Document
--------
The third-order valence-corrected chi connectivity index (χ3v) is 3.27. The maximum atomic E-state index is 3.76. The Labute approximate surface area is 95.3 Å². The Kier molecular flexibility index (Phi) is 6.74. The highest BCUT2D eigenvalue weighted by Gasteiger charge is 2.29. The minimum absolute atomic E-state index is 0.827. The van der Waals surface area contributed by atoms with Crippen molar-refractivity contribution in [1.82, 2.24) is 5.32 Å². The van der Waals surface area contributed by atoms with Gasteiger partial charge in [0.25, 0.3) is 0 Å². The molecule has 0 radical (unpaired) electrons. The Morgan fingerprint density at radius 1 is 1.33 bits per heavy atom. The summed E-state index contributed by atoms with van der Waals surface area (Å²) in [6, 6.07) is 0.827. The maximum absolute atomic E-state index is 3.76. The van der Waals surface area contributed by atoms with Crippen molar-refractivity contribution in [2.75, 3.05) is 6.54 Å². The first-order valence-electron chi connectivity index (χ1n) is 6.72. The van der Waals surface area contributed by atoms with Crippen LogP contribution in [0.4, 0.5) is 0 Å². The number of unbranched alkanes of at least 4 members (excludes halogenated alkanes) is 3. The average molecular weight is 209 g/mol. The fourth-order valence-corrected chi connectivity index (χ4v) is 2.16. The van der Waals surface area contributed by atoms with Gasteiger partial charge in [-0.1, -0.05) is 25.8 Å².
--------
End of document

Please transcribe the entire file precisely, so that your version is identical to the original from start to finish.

The third-order valence-corrected chi connectivity index (χ3v) is 3.27. The maximum atomic E-state index is 3.76. The Labute approximate surface area is 95.3 Å². The Kier molecular flexibility index (Phi) is 6.74. The highest BCUT2D eigenvalue weighted by Gasteiger charge is 2.29. The minimum absolute atomic E-state index is 0.827. The van der Waals surface area contributed by atoms with Crippen molar-refractivity contribution in [1.82, 2.24) is 5.32 Å². The van der Waals surface area contributed by atoms with Gasteiger partial charge in [0.25, 0.3) is 0 Å². The molecule has 0 radical (unpaired) electrons. The Morgan fingerprint density at radius 1 is 1.33 bits per heavy atom. The summed E-state index contributed by atoms with van der Waals surface area (Å²) in [6, 6.07) is 0.827. The maximum absolute atomic E-state index is 3.76. The van der Waals surface area contributed by atoms with Crippen molar-refractivity contribution in [2.75, 3.05) is 6.54 Å². The first-order valence-electron chi connectivity index (χ1n) is 6.72. The van der Waals surface area contributed by atoms with Crippen LogP contribution in [0.4, 0.5) is 0 Å². The number of unbranched alkanes of at least 4 members (excludes halogenated alkanes) is 3. The average molecular weight is 209 g/mol. The fourth-order valence-corrected chi connectivity index (χ4v) is 2.16. The van der Waals surface area contributed by atoms with Gasteiger partial charge in [-0.1, -0.05) is 25.8 Å².